TIPSS (transjugular intrahepatic portosystemic shunt) may be indicated to control bleeding from esophageal and gastric varicose veins, to reduce ascites, and to treat patients with Budd-Chiari syndrome and veno-occlusive disease. Numerous measures to improve the safety and methodology of the procedure have helped to increase the technical and clinical success. Follow-up of TIPSS patients has revealed shunt stenosis to occur more often in patients with preserved liver function (Child A, Child B). In addition, the extent of liver cirrhosis is the main factor that determines prognosis in the long term. Little is known about the effects of TIPSS with respect to portosystemic hemodynamics. This report deals with a cirrhotic patient who stopped drinking 7 months prior to admission. He received TIPSS to control ascites and recurrent esophageal bleeding. Two years later remarkable hypertrophy of the left liver lobe and shunt occlusion was observed. The portosystemic pressure gradient dropped from 24 mmHg before TIPSS to 11 mmHg and remained stable after shunt occlusion. The Child's B cirrhosis prior to TIPSS turned into Child's A cirrhosis and remained stable during the follow-up period of 32 months. This indicates that liver function of TIPSS patients may recover due to hypertrophy of the remaining non-cirrhotic liver tissue. In addition the hepatic hemodynamics may return to normal. In conclusion, TIPSS cannot cure cirrhosis but its progress may be halted if the cause can be removed. This may result in a normal portosystemic gradient, leading consequently to shunt occlusion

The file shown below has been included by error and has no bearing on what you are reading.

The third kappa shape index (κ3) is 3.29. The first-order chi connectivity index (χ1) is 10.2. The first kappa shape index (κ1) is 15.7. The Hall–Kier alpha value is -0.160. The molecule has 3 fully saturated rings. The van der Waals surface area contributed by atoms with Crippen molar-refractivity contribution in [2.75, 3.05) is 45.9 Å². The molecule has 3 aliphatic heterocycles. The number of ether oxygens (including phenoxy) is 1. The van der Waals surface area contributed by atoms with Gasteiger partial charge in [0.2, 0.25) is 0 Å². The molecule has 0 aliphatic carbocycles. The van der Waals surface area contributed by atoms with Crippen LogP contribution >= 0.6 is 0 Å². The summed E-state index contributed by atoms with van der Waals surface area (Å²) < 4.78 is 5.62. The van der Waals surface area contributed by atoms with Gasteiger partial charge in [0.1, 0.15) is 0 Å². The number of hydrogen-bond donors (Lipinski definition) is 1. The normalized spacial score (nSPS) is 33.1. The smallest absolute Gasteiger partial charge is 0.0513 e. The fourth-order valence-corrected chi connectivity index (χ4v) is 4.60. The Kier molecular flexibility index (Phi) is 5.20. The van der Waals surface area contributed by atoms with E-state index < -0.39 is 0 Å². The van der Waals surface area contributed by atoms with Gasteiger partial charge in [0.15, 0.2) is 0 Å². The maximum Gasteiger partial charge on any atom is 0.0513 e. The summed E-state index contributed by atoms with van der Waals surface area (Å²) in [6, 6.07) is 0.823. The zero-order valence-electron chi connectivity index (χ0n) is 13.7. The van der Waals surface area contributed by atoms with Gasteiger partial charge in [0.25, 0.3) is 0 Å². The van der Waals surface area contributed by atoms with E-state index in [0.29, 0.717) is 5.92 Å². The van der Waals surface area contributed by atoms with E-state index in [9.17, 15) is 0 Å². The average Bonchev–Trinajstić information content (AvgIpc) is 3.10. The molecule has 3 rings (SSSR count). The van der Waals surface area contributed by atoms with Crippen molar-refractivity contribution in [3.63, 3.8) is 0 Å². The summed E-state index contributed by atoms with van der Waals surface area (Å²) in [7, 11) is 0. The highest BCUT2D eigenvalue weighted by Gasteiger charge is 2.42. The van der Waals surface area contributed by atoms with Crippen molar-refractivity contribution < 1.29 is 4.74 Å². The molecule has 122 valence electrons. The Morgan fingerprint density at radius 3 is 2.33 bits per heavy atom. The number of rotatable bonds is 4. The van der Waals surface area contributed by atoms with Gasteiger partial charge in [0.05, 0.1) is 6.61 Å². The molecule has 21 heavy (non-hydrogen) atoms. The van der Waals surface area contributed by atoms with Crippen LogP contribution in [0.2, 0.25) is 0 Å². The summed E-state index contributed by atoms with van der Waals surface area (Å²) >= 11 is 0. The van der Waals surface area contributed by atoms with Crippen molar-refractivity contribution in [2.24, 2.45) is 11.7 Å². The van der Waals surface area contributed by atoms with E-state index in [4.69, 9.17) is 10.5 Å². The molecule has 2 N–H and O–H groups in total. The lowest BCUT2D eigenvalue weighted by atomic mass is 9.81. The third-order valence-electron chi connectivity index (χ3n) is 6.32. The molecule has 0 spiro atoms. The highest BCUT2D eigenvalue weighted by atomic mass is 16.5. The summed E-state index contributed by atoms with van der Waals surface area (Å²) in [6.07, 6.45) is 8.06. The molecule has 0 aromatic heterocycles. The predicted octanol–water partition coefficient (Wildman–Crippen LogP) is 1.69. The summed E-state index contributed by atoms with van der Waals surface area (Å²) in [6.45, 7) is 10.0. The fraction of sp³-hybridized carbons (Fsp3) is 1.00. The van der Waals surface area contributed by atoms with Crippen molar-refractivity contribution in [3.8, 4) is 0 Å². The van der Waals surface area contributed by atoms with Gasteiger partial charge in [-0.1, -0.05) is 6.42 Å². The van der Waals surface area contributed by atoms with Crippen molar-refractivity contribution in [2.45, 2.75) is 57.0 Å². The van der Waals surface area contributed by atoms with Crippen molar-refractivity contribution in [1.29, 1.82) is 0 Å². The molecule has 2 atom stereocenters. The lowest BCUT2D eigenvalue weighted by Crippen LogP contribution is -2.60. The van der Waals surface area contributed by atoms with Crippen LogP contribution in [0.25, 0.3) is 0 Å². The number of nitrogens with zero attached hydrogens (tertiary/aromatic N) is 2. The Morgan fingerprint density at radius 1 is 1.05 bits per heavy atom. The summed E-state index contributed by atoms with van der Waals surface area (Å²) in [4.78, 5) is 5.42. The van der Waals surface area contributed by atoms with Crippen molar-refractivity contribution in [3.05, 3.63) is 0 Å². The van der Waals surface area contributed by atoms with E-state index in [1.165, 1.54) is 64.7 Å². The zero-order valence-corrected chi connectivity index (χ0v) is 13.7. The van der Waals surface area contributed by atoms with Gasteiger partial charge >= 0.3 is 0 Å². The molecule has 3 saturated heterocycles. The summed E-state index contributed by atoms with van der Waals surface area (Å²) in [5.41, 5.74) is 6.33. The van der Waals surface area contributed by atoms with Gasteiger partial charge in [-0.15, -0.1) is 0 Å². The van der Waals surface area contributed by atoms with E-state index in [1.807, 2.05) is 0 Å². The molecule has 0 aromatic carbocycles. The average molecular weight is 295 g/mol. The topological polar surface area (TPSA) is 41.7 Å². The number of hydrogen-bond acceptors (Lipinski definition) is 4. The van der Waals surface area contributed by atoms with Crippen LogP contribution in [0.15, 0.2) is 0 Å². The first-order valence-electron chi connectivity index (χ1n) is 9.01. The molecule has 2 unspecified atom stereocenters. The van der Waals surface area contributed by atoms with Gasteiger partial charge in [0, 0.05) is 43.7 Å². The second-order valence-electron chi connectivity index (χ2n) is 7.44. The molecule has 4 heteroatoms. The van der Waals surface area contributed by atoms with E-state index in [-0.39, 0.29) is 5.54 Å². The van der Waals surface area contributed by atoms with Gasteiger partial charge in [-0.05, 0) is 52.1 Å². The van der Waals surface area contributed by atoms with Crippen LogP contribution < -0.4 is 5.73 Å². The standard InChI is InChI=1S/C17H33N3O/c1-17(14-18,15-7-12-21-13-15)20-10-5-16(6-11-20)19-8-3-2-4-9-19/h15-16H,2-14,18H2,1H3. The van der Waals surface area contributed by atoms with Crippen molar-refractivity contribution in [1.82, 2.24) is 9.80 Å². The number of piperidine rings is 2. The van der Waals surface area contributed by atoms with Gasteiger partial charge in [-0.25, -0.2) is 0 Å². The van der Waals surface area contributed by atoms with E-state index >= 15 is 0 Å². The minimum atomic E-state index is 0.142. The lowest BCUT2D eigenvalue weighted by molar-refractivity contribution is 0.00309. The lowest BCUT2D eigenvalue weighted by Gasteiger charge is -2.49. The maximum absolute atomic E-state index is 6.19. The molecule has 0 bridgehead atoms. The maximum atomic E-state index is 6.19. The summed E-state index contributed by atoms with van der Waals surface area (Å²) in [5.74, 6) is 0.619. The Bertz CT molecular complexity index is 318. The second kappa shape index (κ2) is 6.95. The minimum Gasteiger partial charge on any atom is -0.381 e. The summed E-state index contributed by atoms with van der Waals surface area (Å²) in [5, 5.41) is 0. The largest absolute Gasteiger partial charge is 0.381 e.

20. Intrahepatic cholestasis in pregnancy

    Directory of Open Access Journals (Sweden)

    Savić Ž.

    2014-01-01

    Full Text Available Abnormal liver function tests occur in 3-5% of pregnancies, with many potential causes, including coincidental liver disease (most commonly viral hepatitis or gallstones and underlying chronic liver disease. Pruritus in pregnancy is common, affecting 23% of pregnancies, of which a small proportion will have obstetric cholestasis. Intrahepatic cholestasis of pregnancy (ICP is a cholestatic disorder characterized by pruritus with onset in the second or third trimester of pregnancy, elevated serum aminotransferases and bile acid levels, and spontaneous relief of signs and symptoms within two to three weeks after delivery. ICP is observed in 0.4-1% of pregnancies in most areas of Central and Western Europe and North America. Genetic and hormonal factors, but also environmental factors may contribute to the pathogenesis of ICP. Intrahepatic cholestasis of pregnancy increases the risk of preterm delivery (19­60%, meconium staining of amniotic fluid (27%, fetal bradycardia (14%, fetal distress (22-41%, and fetal loss (0.4-4.1%, particularly when associated with fasting serum bile acid levels >40 μmol/L. Important ICP-induced changes in serum profiles of amidated bile acids were observed, involving both a marked increase in cholic acid concentration and a shift towards a higher proportion of taurine-conjugated species. Ursodeoxycholic acid (10-20 mg/kg/d is today regarded as the first line treatment for intrahepatic cholestasis of pregnancy. Delivery has been recommended in the 37-38th week when lung maturity has been established.